A new role of PET/CT for target delineation for radiotherapy treatment planning for head and neck carcinomas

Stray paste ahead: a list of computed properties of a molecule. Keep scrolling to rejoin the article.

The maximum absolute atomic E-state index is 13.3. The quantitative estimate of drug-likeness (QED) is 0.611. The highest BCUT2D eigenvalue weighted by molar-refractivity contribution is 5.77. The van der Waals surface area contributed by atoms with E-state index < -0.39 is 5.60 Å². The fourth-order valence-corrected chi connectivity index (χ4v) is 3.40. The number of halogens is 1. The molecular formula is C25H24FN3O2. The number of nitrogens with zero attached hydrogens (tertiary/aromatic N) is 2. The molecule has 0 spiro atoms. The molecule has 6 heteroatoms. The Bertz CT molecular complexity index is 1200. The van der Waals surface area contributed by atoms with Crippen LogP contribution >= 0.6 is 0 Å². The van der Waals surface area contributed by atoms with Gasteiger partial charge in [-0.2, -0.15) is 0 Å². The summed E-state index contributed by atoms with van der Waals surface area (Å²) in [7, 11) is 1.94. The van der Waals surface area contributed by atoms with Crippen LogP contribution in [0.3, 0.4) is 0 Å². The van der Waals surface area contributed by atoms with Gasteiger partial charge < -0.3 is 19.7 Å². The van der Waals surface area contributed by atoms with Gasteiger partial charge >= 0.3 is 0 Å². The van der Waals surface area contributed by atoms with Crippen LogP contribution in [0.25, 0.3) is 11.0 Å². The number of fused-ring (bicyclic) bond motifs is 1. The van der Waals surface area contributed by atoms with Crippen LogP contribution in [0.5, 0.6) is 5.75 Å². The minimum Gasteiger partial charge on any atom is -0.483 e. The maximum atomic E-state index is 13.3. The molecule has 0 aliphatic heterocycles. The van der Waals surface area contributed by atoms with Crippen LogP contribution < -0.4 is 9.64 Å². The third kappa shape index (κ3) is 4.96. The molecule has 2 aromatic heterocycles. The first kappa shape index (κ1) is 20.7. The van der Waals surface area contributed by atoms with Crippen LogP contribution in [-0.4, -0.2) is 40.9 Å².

Fluorine-18-fluorodeoxyglucose- positron emission tomography (F-18-FDG PET) in head and neck cancer patients is useful for staging, identification of macroscopic disease, detection of invaded lymph nodes and distant metastases, delineation of radiotherapy target volume and assessment of treatment response. This brief review addresses the potential role of PET in radiotherapy planning as compared to MRI and CT scan. Positron emission tomography is considered by radiation oncologists a useful test for the identification of the specific target volume for treatment. In addition, a number of hypoxia-related PET radiopharmaceuticals such as the fluorine-18-fluoromisonidazole (F-18-FMISO) and the fluorine-18-fluoroazomycin arabinoside (F-18-FAZA) are now available in order to identify hypoxic tumor subvolumes helping to implement new radiotherapy techniques. Magnetic resonance imaging (MRI) has the advantage to discriminate the soft tissue contrast from the tumor, against computerized tomography (CT), but PET/CT scans have the additional advantage to incorporate the metabolic imaging for improving the delineation of variable and hypoxic tumor tissue in the head and neck region. Regardless of the method used for determining the gross tumor volume, clinical examination remains irreplaceable. In conclusion, PET/CT offers complementary information for the delineation of the primary tumor and the corresponding lymph nodes compared to the use of MRI and CT and can support the use of modern radiotherapy techniques, having fewer toxicities.